But be filled with the Spirit, as you sing psalms and hymns and spiritual songs among yourselves, singing and making melody to the Lord in your hearts,giving thanks to God the Father at all times and for everything in the name of our Lord Jesus Christ. (Ephesians 5:18-20 NRSV)
Yesterday morning, I woke up joyful, praising God, and waiting for the other shoe to drop. I hate to admit it, but sometimes I get a little uneasy when I rejoice. Rather than simply inhabiting the moment of thankfulness and praise, I look ahead and wonder how long it will last. How long before some new adversity insinuates itself into the moment, interrupting my grateful thoughts, and quenching my jubilant spirit? How long before I completely surrender my thoughts to life’s distractions?
Whether I attribute them to fear of looming life storms or errant cynicism, these apprehensions tend to target my most spontaneous worship moments, creating a concentrated campaign to usurp my joy and stifle my praise. Every second I give to such thoughts is a second stolen from God.
Another problem with this attitude, when it emerges, is its overemphasis on emotion and temporary circumstances in my praise habits. My fear that future concerns will impact my capacity to worship suggests the praise is more about how I feel in the moment, and less about who God is all the time. If I need further proof of this, I need only think of how episodic my praise tends to be.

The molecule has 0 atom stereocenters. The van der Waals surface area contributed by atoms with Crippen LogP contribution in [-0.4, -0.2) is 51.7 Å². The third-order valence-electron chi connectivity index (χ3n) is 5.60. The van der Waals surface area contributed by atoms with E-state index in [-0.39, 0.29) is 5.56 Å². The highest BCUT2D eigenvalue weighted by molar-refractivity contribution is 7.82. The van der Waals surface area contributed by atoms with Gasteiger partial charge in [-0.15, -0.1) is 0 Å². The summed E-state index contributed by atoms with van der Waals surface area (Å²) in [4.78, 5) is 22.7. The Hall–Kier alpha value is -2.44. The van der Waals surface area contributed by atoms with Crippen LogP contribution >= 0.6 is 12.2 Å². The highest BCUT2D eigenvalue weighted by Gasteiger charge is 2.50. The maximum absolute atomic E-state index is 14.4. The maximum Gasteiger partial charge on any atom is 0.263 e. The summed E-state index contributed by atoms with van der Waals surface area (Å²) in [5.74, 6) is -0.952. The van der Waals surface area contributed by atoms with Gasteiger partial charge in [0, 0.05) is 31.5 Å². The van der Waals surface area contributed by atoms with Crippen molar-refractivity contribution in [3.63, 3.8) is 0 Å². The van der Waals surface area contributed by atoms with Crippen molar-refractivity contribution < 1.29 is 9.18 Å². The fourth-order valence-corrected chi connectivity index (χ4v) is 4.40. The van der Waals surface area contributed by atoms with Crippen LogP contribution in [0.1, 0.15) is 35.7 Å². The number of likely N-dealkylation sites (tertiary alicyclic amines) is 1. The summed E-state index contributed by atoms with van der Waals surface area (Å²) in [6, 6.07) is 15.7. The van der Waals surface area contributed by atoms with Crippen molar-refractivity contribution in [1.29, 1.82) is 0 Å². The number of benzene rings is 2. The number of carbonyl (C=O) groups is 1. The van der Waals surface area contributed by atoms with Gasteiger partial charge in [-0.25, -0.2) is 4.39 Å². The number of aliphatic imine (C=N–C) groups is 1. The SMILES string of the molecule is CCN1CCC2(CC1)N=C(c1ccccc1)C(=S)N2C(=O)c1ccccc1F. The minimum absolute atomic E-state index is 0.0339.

When healing, deliverance from problems, and other blessings pour into my life; I praise. I’ve even learned to give thanks at low points in life, when praise is simply expressing gratitude for Christ’s presence in a dark valley and the assurance all believers have, that God’s power supersedes present trials.
But yesterday didn’t fall into either of these extremes–neither triumph, nor disaster. Yet still, I woke up praising.
Maybe it simply took a mundane, yet joyful moment to remind me of something important.
Praise is the believer’s vernacular, not a ceremonial language reserved only for life’s grand moments: its exuberant plateaus or its beleaguered trenches.
Ephesians 5:18-20 describes worship as a lifestyle. It’s meant to permeate both interpersonal interactions and private thoughts, in all circumstances. I don’t always know what this worship habit looks like, but the Scripture and precious faith mentors teach me more every day. Such lessons require practice, with God’s help, and time.